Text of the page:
For several years, it has been known that superfluid helium housed in reservoirs located next to each other acts collectively, even when the channels connecting the reservoirs are too narrow and too long to allow for substantial flow. A new theoretical model reveals that the phenomenon of mysterious communication "at a distance" between fluid reservoirs is much more common than previously thought.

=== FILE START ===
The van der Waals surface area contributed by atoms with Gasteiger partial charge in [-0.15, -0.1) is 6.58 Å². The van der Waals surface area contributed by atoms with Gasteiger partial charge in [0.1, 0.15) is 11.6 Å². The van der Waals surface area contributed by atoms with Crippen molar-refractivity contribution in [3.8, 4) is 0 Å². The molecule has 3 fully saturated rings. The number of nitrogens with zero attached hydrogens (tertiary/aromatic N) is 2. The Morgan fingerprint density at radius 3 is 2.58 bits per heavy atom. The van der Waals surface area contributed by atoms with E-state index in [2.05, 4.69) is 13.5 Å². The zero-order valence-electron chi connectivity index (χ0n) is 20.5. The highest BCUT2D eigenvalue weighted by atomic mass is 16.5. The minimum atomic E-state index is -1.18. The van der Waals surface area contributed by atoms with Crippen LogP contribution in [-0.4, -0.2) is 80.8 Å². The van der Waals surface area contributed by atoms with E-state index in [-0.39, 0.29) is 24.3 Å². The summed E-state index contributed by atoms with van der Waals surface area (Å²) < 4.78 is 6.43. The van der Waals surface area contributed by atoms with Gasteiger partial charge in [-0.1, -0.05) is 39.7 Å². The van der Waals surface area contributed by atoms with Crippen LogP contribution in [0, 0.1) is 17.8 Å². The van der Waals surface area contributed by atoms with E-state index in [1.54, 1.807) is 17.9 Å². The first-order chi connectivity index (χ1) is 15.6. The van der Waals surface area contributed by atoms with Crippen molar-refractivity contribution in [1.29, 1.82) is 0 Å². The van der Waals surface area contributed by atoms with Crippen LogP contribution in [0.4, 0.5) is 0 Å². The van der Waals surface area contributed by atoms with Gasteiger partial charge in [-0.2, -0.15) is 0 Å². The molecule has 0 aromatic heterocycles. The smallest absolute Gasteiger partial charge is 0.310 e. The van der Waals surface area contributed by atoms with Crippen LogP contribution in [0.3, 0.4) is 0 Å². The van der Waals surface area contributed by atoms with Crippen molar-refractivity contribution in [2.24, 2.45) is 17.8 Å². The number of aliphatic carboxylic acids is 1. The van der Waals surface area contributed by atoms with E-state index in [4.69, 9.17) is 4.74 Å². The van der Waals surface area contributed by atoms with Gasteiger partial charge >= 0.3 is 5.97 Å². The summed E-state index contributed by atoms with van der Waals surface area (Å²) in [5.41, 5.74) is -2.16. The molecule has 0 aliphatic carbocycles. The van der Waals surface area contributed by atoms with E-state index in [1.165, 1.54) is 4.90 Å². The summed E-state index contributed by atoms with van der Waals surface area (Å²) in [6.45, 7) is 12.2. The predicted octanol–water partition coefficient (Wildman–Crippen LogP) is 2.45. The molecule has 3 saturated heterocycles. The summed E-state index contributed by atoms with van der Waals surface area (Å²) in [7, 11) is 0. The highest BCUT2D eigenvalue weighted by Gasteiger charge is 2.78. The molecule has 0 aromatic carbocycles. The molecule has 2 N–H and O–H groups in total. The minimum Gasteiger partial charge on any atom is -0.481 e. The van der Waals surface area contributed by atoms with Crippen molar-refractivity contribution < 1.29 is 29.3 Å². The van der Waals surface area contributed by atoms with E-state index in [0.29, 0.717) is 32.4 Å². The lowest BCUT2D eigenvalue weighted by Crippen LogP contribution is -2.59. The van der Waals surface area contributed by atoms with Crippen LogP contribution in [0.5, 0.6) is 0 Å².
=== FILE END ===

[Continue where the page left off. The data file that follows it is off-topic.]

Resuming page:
Liquids in containers that are at a distance from each other may behave collectively, even if the channels connecting the reservoirs are so narrow and long that they prevent significant flow. The mysterious "action at a distance" was discovered only recently and was only observed in helium cooled to a very low temperature. The theoretical model of the phenomenon, developed by an international team of scientists, including those from the Institute of Physical Chemistry of the Polish Academy of Sciences (IPC PAS) in Warsaw, however, suggests that this effect may also be present in other liquids -- and in much more typical conditions.

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